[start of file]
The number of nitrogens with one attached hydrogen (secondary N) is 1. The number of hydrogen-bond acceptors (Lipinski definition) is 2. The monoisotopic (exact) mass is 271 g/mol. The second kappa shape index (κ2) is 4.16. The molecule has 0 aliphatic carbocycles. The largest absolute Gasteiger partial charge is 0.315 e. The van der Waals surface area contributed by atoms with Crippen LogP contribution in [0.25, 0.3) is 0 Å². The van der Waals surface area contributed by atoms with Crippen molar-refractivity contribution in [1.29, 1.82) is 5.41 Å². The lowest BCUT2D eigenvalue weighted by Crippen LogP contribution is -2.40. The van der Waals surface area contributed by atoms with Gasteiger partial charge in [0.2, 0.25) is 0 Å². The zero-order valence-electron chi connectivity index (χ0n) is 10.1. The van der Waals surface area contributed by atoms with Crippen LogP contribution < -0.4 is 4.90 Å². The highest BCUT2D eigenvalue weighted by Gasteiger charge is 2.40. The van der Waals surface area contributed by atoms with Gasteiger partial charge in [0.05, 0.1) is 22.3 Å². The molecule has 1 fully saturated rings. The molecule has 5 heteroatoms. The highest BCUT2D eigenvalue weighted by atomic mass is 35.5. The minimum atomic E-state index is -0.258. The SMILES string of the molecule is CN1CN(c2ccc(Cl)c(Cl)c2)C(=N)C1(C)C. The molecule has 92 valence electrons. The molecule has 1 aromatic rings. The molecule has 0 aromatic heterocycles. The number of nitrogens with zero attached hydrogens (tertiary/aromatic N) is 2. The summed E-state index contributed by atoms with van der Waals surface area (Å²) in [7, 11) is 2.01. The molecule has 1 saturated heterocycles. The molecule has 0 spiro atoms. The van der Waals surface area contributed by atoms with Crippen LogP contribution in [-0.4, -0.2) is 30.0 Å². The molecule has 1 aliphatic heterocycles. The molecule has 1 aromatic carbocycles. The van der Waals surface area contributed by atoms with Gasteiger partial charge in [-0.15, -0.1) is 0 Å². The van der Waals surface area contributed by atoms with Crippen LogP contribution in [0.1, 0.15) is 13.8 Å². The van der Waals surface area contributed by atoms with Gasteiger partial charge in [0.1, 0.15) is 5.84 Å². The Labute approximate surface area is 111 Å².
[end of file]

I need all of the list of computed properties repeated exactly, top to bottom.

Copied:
The number of nitrogens with one attached hydrogen (secondary N) is 1. The number of hydrogen-bond acceptors (Lipinski definition) is 2. The monoisotopic (exact) mass is 271 g/mol. The second kappa shape index (κ2) is 4.16. The molecule has 0 aliphatic carbocycles. The largest absolute Gasteiger partial charge is 0.315 e. The van der Waals surface area contributed by atoms with Crippen LogP contribution in [0.25, 0.3) is 0 Å². The van der Waals surface area contributed by atoms with Crippen molar-refractivity contribution in [1.29, 1.82) is 5.41 Å². The lowest BCUT2D eigenvalue weighted by Crippen LogP contribution is -2.40. The van der Waals surface area contributed by atoms with Gasteiger partial charge in [0.2, 0.25) is 0 Å². The zero-order valence-electron chi connectivity index (χ0n) is 10.1. The van der Waals surface area contributed by atoms with Crippen LogP contribution < -0.4 is 4.90 Å². The highest BCUT2D eigenvalue weighted by Gasteiger charge is 2.40. The van der Waals surface area contributed by atoms with Gasteiger partial charge in [0.05, 0.1) is 22.3 Å². The molecule has 1 fully saturated rings. The molecule has 5 heteroatoms. The highest BCUT2D eigenvalue weighted by atomic mass is 35.5. The minimum atomic E-state index is -0.258. The SMILES string of the molecule is CN1CN(c2ccc(Cl)c(Cl)c2)C(=N)C1(C)C. The molecule has 92 valence electrons. The molecule has 1 aromatic rings. The molecule has 0 aromatic heterocycles. The number of nitrogens with zero attached hydrogens (tertiary/aromatic N) is 2. The summed E-state index contributed by atoms with van der Waals surface area (Å²) in [7, 11) is 2.01. The molecule has 1 saturated heterocycles. The molecule has 0 spiro atoms. The van der Waals surface area contributed by atoms with Crippen LogP contribution in [-0.4, -0.2) is 30.0 Å². The molecule has 1 aliphatic heterocycles. The molecule has 1 aromatic carbocycles. The van der Waals surface area contributed by atoms with Gasteiger partial charge in [-0.15, -0.1) is 0 Å². The van der Waals surface area contributed by atoms with Crippen LogP contribution in [0.1, 0.15) is 13.8 Å². The van der Waals surface area contributed by atoms with Gasteiger partial charge in [0.1, 0.15) is 5.84 Å². The Labute approximate surface area is 111 Å².